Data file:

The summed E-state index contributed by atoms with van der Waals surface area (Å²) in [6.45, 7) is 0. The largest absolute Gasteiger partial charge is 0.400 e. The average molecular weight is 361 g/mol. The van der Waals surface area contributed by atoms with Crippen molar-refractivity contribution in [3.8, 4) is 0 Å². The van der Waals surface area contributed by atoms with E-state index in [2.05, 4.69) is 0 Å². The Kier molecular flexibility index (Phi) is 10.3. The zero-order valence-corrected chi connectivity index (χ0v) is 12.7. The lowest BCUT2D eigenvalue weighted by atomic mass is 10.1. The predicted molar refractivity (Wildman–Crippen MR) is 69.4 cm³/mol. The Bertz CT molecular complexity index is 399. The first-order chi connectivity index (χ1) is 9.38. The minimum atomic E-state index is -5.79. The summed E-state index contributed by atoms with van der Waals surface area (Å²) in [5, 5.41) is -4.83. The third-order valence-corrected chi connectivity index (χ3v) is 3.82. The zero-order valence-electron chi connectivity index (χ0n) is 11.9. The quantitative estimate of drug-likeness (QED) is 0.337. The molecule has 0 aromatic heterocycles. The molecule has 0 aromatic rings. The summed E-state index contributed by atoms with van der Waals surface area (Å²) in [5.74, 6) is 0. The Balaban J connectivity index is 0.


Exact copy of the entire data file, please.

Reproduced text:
The summed E-state index contributed by atoms with van der Waals surface area (Å²) in [6.45, 7) is 0. The largest absolute Gasteiger partial charge is 0.400 e. The average molecular weight is 361 g/mol. The van der Waals surface area contributed by atoms with Crippen molar-refractivity contribution in [3.8, 4) is 0 Å². The van der Waals surface area contributed by atoms with E-state index in [2.05, 4.69) is 0 Å². The Kier molecular flexibility index (Phi) is 10.3. The zero-order valence-corrected chi connectivity index (χ0v) is 12.7. The lowest BCUT2D eigenvalue weighted by atomic mass is 10.1. The predicted molar refractivity (Wildman–Crippen MR) is 69.4 cm³/mol. The Bertz CT molecular complexity index is 399. The first-order chi connectivity index (χ1) is 9.38. The minimum atomic E-state index is -5.79. The summed E-state index contributed by atoms with van der Waals surface area (Å²) in [5, 5.41) is -4.83. The third-order valence-corrected chi connectivity index (χ3v) is 3.82. The zero-order valence-electron chi connectivity index (χ0n) is 11.9. The quantitative estimate of drug-likeness (QED) is 0.337. The molecule has 0 aromatic heterocycles. The molecule has 0 aromatic rings. The summed E-state index contributed by atoms with van der Waals surface area (Å²) in [5.74, 6) is 0. The Balaban J connectivity index is 0.